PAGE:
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National Archives of Australia
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wanted Colonel Collins' Commission 14 January 1803 (NSW)
Significance This document is the authority by Letters Patent from King George III to David Collins to take charge of 'a Settlement or Settlements to be formed on the southern coast of New South Wales'. Collins investigated sites at Port Phillip on the mainland and the Tamar River in northern Van Diemen's Land, before fixing on a site near the entrance to the Derwent River in the south of the Island. History French expeditions were exploring the Australian coastline at the same time as Matthew Flinders was making the voyage around Australia which established that this was a continent, and not a group of large islands. After the Governor of New South Wales reported the presence of French ships in Bass Strait, the British Admiralty proposed settlements at strategic locations to forestall any rival colonisation.
Lieutenant John Bowen had set up a settlement at Risdon in the Derwent in the first half of 1803, under a Commission issued by Phillip Gidley King, the Governor of New South Wales. In a Confidential Instruction dated 1 May 1803 King told Bowen that, should ships of France or any other nation form a settlement in the neighbourhood, Bowen should advise them 'of His Majesty's right to the whole of Van Diemen's Land'.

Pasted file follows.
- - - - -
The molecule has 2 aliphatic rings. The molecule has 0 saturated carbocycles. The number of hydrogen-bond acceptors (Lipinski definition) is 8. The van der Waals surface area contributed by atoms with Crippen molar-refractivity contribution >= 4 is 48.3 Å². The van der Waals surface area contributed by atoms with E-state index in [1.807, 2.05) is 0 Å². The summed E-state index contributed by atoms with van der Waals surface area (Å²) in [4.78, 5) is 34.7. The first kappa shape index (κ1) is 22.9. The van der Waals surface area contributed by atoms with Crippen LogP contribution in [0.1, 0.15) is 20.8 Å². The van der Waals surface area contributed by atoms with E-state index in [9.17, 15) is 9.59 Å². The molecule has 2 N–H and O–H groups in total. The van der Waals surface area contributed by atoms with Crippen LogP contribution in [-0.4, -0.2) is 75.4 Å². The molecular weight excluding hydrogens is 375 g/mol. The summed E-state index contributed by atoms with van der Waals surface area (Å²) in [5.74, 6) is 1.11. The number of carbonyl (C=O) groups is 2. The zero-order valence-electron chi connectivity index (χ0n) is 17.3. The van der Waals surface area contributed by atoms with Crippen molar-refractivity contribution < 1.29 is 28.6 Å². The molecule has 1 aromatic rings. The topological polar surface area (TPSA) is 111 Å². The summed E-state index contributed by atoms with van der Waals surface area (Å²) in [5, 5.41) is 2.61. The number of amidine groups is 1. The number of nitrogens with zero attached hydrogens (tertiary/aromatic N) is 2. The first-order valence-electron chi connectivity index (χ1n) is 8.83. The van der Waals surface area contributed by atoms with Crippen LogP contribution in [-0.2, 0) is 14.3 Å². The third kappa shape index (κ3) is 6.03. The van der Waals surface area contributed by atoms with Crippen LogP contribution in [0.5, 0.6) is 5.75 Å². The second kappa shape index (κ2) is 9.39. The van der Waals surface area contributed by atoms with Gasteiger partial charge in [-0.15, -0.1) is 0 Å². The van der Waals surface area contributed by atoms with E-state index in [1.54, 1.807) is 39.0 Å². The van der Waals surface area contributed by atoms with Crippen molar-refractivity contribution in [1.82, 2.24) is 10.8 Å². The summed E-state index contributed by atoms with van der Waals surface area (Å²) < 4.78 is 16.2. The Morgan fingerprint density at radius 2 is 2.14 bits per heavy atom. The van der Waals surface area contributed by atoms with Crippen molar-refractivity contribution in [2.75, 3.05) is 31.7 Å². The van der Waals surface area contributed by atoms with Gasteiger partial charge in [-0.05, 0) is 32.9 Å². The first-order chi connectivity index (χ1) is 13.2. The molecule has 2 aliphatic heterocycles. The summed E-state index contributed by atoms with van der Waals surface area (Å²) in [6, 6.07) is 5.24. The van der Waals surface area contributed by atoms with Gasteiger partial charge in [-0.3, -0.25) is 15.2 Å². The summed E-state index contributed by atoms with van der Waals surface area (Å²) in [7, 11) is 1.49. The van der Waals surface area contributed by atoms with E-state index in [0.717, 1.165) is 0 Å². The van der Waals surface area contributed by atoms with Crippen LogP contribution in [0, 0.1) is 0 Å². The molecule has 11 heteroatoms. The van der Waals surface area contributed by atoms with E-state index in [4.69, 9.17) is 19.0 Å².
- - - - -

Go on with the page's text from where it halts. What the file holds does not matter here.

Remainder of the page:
Under the authority of the Letters Patent, David Collins was to take charge of a settlement intended to prevent the French occupying 'either of the most important objects' in Bass Strait – King Island and Port Phillip Bay, according to a Colonial Office memorandum. When Collins investigated Port Phillip he rejected it as not suitable for settlement and sought further instructions from King. On 26 November Governor King sent him to investigate both Port Dalrymple and the Derwent River as locations for settlement, and instructed Collins to take command as Lieutenant-Governor at the preferred place.
Collins sent a party of men to Port Dalrymple at the Tamar River first. He judged from their report that navigation on the river would be difficult and that the Aboriginal inhabitants were hostile. He then sailed south to the Derwent, arriving on 15 February 1804, and decided this was the most suitable location for settlement.
In January 1804, King instructed Bowen to deliver his charge to 'the Lieut. Governor' if Collins chose the Derwent, but Bowen was not at first willing to do so. His reasons are not on record, but the territory named in Collins' Commission does not include the Derwent. Collins was appointed Lieutenant-Governor of settlements to be formed 'to the northward of Basses Streights and on King's Island, or any other Island within the said Streights'.
Governor King, annoyed at Bowen's delay, wrote to him in May 1804: 'I cannot conceive that you had any authority for declining giving up the settlement, etc, nor can I attribute Colonel Collins not claiming it as of right to any other motive but delicacy in him.' Perhaps it was this delicacy which lay behind the fact that Collins handed King's instruction to Bowen only on 8 May 1804.